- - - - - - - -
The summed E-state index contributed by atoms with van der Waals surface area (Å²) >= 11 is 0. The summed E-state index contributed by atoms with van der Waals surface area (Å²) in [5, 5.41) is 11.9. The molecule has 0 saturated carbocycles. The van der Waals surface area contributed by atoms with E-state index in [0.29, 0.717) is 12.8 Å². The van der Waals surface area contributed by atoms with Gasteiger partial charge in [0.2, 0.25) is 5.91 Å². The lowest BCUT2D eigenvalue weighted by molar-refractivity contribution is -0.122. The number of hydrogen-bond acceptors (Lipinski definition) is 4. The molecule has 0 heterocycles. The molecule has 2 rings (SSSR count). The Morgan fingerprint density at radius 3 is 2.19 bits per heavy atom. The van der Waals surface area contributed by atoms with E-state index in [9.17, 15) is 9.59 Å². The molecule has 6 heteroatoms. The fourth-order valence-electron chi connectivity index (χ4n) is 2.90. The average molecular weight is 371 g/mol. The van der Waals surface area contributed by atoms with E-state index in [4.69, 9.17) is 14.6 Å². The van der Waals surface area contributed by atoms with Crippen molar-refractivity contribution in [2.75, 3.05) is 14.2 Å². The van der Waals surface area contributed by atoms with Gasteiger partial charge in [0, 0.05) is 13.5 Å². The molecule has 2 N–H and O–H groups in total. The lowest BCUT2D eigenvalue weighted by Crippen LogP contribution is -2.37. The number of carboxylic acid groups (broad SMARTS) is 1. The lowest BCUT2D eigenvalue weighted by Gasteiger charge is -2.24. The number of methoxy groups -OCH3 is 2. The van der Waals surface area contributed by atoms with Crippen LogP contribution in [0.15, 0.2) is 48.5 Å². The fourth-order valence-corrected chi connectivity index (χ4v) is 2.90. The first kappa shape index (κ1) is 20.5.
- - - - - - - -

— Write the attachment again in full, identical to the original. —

The summed E-state index contributed by atoms with van der Waals surface area (Å²) >= 11 is 0. The summed E-state index contributed by atoms with van der Waals surface area (Å²) in [5, 5.41) is 11.9. The molecule has 0 saturated carbocycles. The van der Waals surface area contributed by atoms with E-state index in [0.29, 0.717) is 12.8 Å². The van der Waals surface area contributed by atoms with Gasteiger partial charge in [0.2, 0.25) is 5.91 Å². The lowest BCUT2D eigenvalue weighted by molar-refractivity contribution is -0.122. The number of hydrogen-bond acceptors (Lipinski definition) is 4. The molecule has 0 heterocycles. The molecule has 2 rings (SSSR count). The Morgan fingerprint density at radius 3 is 2.19 bits per heavy atom. The van der Waals surface area contributed by atoms with E-state index in [9.17, 15) is 9.59 Å². The molecule has 6 heteroatoms. The fourth-order valence-electron chi connectivity index (χ4n) is 2.90. The average molecular weight is 371 g/mol. The van der Waals surface area contributed by atoms with E-state index in [4.69, 9.17) is 14.6 Å². The van der Waals surface area contributed by atoms with Crippen molar-refractivity contribution in [2.75, 3.05) is 14.2 Å². The van der Waals surface area contributed by atoms with Gasteiger partial charge in [0, 0.05) is 13.5 Å². The molecule has 2 N–H and O–H groups in total. The lowest BCUT2D eigenvalue weighted by Crippen LogP contribution is -2.37. The number of carboxylic acid groups (broad SMARTS) is 1. The lowest BCUT2D eigenvalue weighted by Gasteiger charge is -2.24. The number of methoxy groups -OCH3 is 2. The van der Waals surface area contributed by atoms with Crippen LogP contribution in [0.15, 0.2) is 48.5 Å². The fourth-order valence-corrected chi connectivity index (χ4v) is 2.90. The first kappa shape index (κ1) is 20.5.